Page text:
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If oil prices stay more or less where they are for the next four years the Canadian government stands to lose $7.6 billion a year in tax revenue.
Nobody knows where the price of oil will be four months from now, let alone four years on, so that figure is highly hypothetical.
The Parliamentary Budget Office (PBO) came up with that number as part of an exercise in calculating the impact on government finances of the drop in revenue from fossil fuels.
Since Liberal Paul Martin was Finance Minister, the federal government has padded its budget with a contingency reserve of $3 billion.
The reserve has been there to accommodate unforeseen events, such as war or natural disaster — or any unpredicted economic turmoil that could cause a drop in government revenues.
What normally happens when that reserve is not spent is that it is used to retire debt.
But current Finance Minister Joe Oliver has made it clear he is quite willing to gobble the entire $3 billion in order to get his budget in balance.
The PBO says, in effect: Nice try, but it won’t work.
Oliver and Harper give a “revisionist” version of the PBO report
Even if Oliver uses the whole contingency reserve he will still run a deficit this year, says the PBO — unless of course he increases taxes, somewhere, or cuts spending.
Oliver has said he will do neither, and yet, oddly, when asked in the House about the PBO report, he and the Prime Minister both tried to claim that the report said a balanced budget could happen this year, notwithstanding oil prices.
That, however, is not at all what the PBO report says.
The PBO says that, come what may, its calculations show a small deficit ($400 million) for this year. And that figure assumes the government exhausts every penny of the $3 billion contingency reserve.
More important, the PBO cautions, “The fiscal impacts of lower oil prices considered in these scenarios reflect only the impact of lower economy-wide prices and do not include impacts from lower real GDP that would likely materialize. As such, the fiscal impacts should be viewed as lower bound estimates.”
In other words, the government’s revenue shortfall as a result of lower oil prices could very likely be greater than the PBO’s estimate. Harper and Oliver are not being quite forthright with Canadians in insisting they will run a surplus without new tax measures or additional spending cuts.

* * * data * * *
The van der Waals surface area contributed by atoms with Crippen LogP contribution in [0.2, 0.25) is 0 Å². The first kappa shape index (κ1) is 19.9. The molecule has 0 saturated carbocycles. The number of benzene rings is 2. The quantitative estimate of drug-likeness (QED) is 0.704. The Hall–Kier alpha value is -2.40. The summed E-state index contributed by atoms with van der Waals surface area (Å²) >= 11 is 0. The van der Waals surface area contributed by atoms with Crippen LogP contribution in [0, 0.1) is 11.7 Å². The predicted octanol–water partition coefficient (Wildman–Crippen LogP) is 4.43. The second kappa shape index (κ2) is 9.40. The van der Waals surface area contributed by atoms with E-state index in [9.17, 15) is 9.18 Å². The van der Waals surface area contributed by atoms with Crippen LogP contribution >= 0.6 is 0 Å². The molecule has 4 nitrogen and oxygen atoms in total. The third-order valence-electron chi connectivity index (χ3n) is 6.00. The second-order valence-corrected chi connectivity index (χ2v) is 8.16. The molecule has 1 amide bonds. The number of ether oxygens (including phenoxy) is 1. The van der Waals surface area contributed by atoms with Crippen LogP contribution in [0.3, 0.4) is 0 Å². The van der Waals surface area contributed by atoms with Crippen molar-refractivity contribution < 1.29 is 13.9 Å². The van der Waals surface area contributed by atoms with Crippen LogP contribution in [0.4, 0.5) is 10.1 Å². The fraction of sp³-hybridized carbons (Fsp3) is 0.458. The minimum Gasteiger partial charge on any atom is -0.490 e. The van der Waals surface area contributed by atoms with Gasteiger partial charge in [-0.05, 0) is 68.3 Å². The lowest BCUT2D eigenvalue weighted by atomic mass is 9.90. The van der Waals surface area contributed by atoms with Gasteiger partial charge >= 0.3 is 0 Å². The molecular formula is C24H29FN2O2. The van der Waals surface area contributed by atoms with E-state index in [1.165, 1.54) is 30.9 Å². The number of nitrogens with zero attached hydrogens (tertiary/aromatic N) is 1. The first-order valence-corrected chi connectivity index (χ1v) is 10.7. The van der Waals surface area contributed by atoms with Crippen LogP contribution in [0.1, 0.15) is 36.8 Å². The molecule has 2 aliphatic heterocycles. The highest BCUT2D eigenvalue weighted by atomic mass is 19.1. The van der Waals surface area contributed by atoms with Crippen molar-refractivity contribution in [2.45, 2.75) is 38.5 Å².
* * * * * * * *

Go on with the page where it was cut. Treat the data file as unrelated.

Conservatives scurry to claim they plan no new austerity measures
During the parliamentary break period, Employment Minister Jason Kenney was probably closer to the truth when he said the government was contemplating extending some austerity measures, such as public service staff reductions.
Anonymous Conservative spokespeople shot Kenney’s foray into candour down almost as soon as he uttered it.
Meanwhile, economists of all stripes are scurrying about, desperately warning the government that imposing further austerity measures now when we are experiencing economic dislocation would be a terrible idea. Such measures would make matters worse, not better, they all say.
In the face of such admonitions, and NDP demands that the government come clean on the state of its finances sooner rather than later, the Harper government simply says the federal budget comes but once a year. This year is no different, even if the delivery date will be somewhat later than usual.
NDP proposes small-c conservative tax breaks for businesses
Nature abhors a vacuum, and NDP Leader Tom Mulcair is filling the economic policy vacuum with a few ideas of his own.
In a speech Tuesday to the blue-chip Economic Club of Canada, Mulcair proposed lowering the tax on small business from 11 per cent to nine per cent, introducing an innovation tax credit and extending another tax measure designed to encourage business investment, the accelerated capital cost allowance for manufacturing and processing machinery.
That last measure allows businesses to rapidly write-off investments over a short time period, where previously the write-offs would have to be spread over many years. This tax break provides a major short-term income boost to businesses that invest in new equipment. In 2011, the Canadian Manufacturers and Exporters association said this measure, then a Conservative policy, would save businesses more than $2.5 billion over five years.
The capital cost allowance is due to expire this year and Mulcair wants to extend it, it seems, indefinitely.
What is perhaps most remarkable about all of these NDP proposals is their utter moderation.
Mulcair does not talk about redistributive tax measures or propose any major direct federal government expenditures. Some of that may come in future policy pronouncements — but don’t hold your breath. The NDP says it is entirely focused, these days, on the middle class, the class to which most voters, it appears, believe they belong.
For now, any journalist or commentator who might try to read anything at all socialistic or radical in what Canada’s Official Opposition party of the moderate left proposes would be engaging in an exercise in fantasy or deliberate distortion… or both.
Photo: flickr/Jeremy Schultz